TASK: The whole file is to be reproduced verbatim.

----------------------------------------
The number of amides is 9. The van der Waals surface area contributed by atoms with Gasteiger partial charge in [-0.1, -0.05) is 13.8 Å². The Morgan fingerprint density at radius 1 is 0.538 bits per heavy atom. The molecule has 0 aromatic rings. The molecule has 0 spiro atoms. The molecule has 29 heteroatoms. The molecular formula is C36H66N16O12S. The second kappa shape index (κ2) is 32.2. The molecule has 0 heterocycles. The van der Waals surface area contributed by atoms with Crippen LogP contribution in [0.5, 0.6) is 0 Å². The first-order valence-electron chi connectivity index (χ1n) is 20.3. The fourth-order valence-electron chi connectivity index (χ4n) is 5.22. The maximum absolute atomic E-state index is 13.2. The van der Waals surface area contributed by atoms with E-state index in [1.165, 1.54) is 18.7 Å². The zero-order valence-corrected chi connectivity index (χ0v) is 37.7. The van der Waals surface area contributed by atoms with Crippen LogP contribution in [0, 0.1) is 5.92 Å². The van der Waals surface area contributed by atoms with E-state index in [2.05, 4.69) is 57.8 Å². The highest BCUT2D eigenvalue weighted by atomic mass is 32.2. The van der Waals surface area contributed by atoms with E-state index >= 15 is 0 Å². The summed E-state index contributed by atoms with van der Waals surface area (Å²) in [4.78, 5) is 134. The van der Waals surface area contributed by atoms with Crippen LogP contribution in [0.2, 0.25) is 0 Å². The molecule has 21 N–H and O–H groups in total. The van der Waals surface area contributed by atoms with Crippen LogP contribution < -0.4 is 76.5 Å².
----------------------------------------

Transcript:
The number of amides is 9. The van der Waals surface area contributed by atoms with Gasteiger partial charge in [-0.1, -0.05) is 13.8 Å². The Morgan fingerprint density at radius 1 is 0.538 bits per heavy atom. The molecule has 0 aromatic rings. The molecule has 0 spiro atoms. The molecule has 29 heteroatoms. The molecular formula is C36H66N16O12S. The second kappa shape index (κ2) is 32.2. The molecule has 0 heterocycles. The van der Waals surface area contributed by atoms with Crippen LogP contribution in [0.5, 0.6) is 0 Å². The first-order valence-electron chi connectivity index (χ1n) is 20.3. The fourth-order valence-electron chi connectivity index (χ4n) is 5.22. The maximum absolute atomic E-state index is 13.2. The van der Waals surface area contributed by atoms with E-state index in [1.165, 1.54) is 18.7 Å². The zero-order valence-corrected chi connectivity index (χ0v) is 37.7. The van der Waals surface area contributed by atoms with Crippen LogP contribution in [0, 0.1) is 5.92 Å². The van der Waals surface area contributed by atoms with E-state index in [2.05, 4.69) is 57.8 Å². The highest BCUT2D eigenvalue weighted by atomic mass is 32.2. The van der Waals surface area contributed by atoms with E-state index >= 15 is 0 Å². The summed E-state index contributed by atoms with van der Waals surface area (Å²) in [4.78, 5) is 134. The van der Waals surface area contributed by atoms with Crippen LogP contribution in [0.2, 0.25) is 0 Å². The molecule has 21 N–H and O–H groups in total. The van der Waals surface area contributed by atoms with Crippen LogP contribution < -0.4 is 76.5 Å².